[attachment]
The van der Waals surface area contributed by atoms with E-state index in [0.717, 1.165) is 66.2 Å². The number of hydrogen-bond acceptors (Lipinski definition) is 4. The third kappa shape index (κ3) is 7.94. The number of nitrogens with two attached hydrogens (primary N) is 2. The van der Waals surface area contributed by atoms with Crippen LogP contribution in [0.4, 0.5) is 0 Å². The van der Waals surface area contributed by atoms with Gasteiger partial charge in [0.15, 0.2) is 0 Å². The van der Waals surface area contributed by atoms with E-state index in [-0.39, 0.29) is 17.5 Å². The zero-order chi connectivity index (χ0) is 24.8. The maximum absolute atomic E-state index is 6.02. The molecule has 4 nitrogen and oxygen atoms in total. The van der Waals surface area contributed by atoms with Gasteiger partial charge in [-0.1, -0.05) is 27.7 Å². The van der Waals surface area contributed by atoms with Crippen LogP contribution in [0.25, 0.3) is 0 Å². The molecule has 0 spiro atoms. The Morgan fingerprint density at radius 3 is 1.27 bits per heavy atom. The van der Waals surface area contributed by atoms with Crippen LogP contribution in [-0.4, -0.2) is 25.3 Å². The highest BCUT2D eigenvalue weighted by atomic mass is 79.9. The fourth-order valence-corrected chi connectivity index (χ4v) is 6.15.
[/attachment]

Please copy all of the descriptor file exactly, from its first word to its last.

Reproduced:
The van der Waals surface area contributed by atoms with E-state index in [0.717, 1.165) is 66.2 Å². The number of hydrogen-bond acceptors (Lipinski definition) is 4. The third kappa shape index (κ3) is 7.94. The number of nitrogens with two attached hydrogens (primary N) is 2. The van der Waals surface area contributed by atoms with Crippen LogP contribution in [0.4, 0.5) is 0 Å². The van der Waals surface area contributed by atoms with Gasteiger partial charge in [0.15, 0.2) is 0 Å². The van der Waals surface area contributed by atoms with E-state index in [-0.39, 0.29) is 17.5 Å². The zero-order chi connectivity index (χ0) is 24.8. The maximum absolute atomic E-state index is 6.02. The molecule has 4 nitrogen and oxygen atoms in total. The van der Waals surface area contributed by atoms with Gasteiger partial charge in [-0.1, -0.05) is 27.7 Å². The van der Waals surface area contributed by atoms with Crippen LogP contribution in [0.25, 0.3) is 0 Å². The molecule has 0 spiro atoms. The Morgan fingerprint density at radius 3 is 1.27 bits per heavy atom. The van der Waals surface area contributed by atoms with Crippen LogP contribution in [-0.4, -0.2) is 25.3 Å². The highest BCUT2D eigenvalue weighted by atomic mass is 79.9. The fourth-order valence-corrected chi connectivity index (χ4v) is 6.15.